Critical state soil mechanics

Critical state soil mechanics

Critical State Soil Mechanics is the area of Soil Mechanics that encompasses the conceptual models that represent the mechanical behavior of saturated remolded soils based on the Critical State concept. The Critical State concept is an idealization of the observed behavior of saturated remoulded clays in triaxial compression tests, and it is assumed to apply to undisturbed soils. It states that soils and other granular materials, if continuously distorted (sheared) until they flow as a frictional fluid, will come into a well-defined critical state. At the onset of the critical state, shear distortions varepsilon_s occur without any further changes in mean effective stress p', deviatoric stress q (or yield stress, sigma_y, in uniaxial tension according to the von Mises yielding criterion), or specific volume nu:
frac{partial p'}{partial varepsilon_s}=frac{partial q}{partial varepsilon_s}=frac{partial nu}{partial varepsilon_s}=0
where,
nu=1+e
p'=frac{1}{3}(sigma_1'+sigma_2'+sigma_3')
q= sqrt{frac{(sigma_1' - sigma_2')^2 + (sigma_2' - sigma_3')^2 + (sigma_1' - sigma_3')^2}{2}}
However, for triaxial conditions sigma_2'=sigma_3'. Thus,
p'=frac{1}{3}(sigma_1'+2sigma_3')
q=(sigma_1'-sigma_3')

All critical states, for a given soil, form a unique line called the Critical State Line (CSL) defined by the following equations in the space (p', q, v):

q=Mp'
nu=Gamma-lambda ln(p')
where M, Gamma, and lambda are soil constants. The first equation determines the magnitude of the deviatoric stress q needed to keep the soil flowing continuously as the product of a frictional constant M (capital mu) and the mean effective stress p'. The second equation states that the specific volume nu occupied by unit volume of flowing particles will decrease as the logarithm of the mean effective stress increases.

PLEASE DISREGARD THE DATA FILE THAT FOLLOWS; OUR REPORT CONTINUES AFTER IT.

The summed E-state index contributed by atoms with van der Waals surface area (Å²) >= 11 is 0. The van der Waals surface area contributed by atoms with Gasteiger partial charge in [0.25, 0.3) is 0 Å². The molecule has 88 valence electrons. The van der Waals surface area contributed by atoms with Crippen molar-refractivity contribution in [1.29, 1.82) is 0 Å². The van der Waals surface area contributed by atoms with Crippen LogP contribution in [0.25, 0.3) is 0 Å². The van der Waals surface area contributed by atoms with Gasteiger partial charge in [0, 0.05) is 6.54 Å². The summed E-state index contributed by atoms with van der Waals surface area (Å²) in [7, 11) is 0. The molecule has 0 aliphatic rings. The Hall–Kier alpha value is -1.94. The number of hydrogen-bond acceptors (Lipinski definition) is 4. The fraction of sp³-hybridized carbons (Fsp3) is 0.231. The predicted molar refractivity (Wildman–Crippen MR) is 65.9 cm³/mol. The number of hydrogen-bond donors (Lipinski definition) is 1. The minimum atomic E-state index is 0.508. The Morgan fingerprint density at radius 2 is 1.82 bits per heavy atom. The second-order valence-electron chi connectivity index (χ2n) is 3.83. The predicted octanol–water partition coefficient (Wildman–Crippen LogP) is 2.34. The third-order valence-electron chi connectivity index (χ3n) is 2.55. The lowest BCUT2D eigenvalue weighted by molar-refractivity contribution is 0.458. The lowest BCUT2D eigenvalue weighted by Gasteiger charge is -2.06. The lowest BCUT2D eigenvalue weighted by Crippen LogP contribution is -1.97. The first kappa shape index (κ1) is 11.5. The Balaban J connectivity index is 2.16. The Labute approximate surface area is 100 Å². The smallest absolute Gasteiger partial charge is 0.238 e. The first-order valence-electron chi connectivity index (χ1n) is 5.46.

History

In an attempt to advance soil testing techniques, Kenneth Harry Roscoe of Cambridge University, in the late forties and early fifties, developed a simple shear apparatus in which his successive student attempted to study the changes in conditions in the shear zone both in sand and in clay soils. In 1958 a study of the yielding of soil based on some Cambridge data of the simple shear apparatus tests, and on much more extensive data of triaxial tests at Imperial College, London, led to the publication of the critical state concept . Roscoe obtained his undergraduate degree in mechanical engineering and his experiences trying to create tunnels to escape when held as a prisoner of war by the Nazis during WWII introduced him to soil mechanics. Subsequent to this 1958 paper, concepts of plasticity were introduced by Schofield and published later in a classic text book . Schofield was taught at Cambridge by a Prof. Baker, a structural engineer who was a strong believer in designing structures that would fail "plastically". Prof. Baker's theories strongly influenced Schofield's thinking on soil shear.

Original Cam-Clay Model

The Original Cam-Clay model is based on the the assumption that the soil is isotropic, elasto-plastic, deforms as a continuum, and it is not affected by creep.

Modified Cam-Clay Model

Notes

References

External links

For a general overview of "Harvard soil mechanics" and also for a good comparison between the critical state and the steady state see this review of Prof. Andrew Schofield's book "Disturbed Soil Properties and Geotechnical Design"

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